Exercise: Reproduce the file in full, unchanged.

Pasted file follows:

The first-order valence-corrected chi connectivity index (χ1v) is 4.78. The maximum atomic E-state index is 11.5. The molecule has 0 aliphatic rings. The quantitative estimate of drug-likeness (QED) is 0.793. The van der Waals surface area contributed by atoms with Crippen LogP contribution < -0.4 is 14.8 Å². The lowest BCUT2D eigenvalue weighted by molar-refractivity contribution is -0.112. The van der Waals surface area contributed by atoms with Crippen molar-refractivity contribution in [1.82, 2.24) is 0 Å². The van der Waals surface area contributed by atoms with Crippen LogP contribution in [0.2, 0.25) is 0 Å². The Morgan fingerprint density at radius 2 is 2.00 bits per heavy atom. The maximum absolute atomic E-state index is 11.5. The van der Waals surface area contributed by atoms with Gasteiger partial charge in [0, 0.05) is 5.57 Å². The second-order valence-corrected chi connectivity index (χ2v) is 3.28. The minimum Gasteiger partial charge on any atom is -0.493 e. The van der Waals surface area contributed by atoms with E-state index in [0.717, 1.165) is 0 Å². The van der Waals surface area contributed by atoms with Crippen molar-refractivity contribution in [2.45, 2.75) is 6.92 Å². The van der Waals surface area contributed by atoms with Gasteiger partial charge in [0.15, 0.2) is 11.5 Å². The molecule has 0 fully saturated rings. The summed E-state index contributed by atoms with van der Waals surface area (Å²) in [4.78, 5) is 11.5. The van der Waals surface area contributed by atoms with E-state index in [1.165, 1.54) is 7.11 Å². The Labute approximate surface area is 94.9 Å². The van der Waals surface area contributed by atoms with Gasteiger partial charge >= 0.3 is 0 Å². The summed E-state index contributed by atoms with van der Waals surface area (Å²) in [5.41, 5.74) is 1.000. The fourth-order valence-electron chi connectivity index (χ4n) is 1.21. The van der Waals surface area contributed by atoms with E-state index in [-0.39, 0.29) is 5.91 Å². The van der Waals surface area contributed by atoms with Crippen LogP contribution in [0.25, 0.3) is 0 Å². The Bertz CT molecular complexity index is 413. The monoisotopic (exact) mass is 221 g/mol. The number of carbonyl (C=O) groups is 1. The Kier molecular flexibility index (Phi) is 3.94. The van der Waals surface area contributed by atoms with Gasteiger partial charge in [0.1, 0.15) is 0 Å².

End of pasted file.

The first-order valence-corrected chi connectivity index (χ1v) is 4.78. The maximum atomic E-state index is 11.5. The molecule has 0 aliphatic rings. The quantitative estimate of drug-likeness (QED) is 0.793. The van der Waals surface area contributed by atoms with Crippen LogP contribution < -0.4 is 14.8 Å². The lowest BCUT2D eigenvalue weighted by molar-refractivity contribution is -0.112. The van der Waals surface area contributed by atoms with Crippen molar-refractivity contribution in [1.82, 2.24) is 0 Å². The van der Waals surface area contributed by atoms with Crippen LogP contribution in [0.2, 0.25) is 0 Å². The Morgan fingerprint density at radius 2 is 2.00 bits per heavy atom. The maximum absolute atomic E-state index is 11.5. The van der Waals surface area contributed by atoms with Gasteiger partial charge in [0, 0.05) is 5.57 Å². The second-order valence-corrected chi connectivity index (χ2v) is 3.28. The minimum Gasteiger partial charge on any atom is -0.493 e. The van der Waals surface area contributed by atoms with E-state index in [0.717, 1.165) is 0 Å². The van der Waals surface area contributed by atoms with Crippen molar-refractivity contribution in [2.45, 2.75) is 6.92 Å². The van der Waals surface area contributed by atoms with Gasteiger partial charge in [0.15, 0.2) is 11.5 Å². The molecule has 0 fully saturated rings. The summed E-state index contributed by atoms with van der Waals surface area (Å²) in [4.78, 5) is 11.5. The van der Waals surface area contributed by atoms with E-state index in [1.165, 1.54) is 7.11 Å². The Labute approximate surface area is 94.9 Å². The van der Waals surface area contributed by atoms with Gasteiger partial charge >= 0.3 is 0 Å². The summed E-state index contributed by atoms with van der Waals surface area (Å²) in [5.41, 5.74) is 1.000. The fourth-order valence-electron chi connectivity index (χ4n) is 1.21. The van der Waals surface area contributed by atoms with E-state index in [-0.39, 0.29) is 5.91 Å². The van der Waals surface area contributed by atoms with Crippen LogP contribution in [0.25, 0.3) is 0 Å². The Bertz CT molecular complexity index is 413. The monoisotopic (exact) mass is 221 g/mol. The number of carbonyl (C=O) groups is 1. The Kier molecular flexibility index (Phi) is 3.94. The van der Waals surface area contributed by atoms with Gasteiger partial charge in [0.1, 0.15) is 0 Å².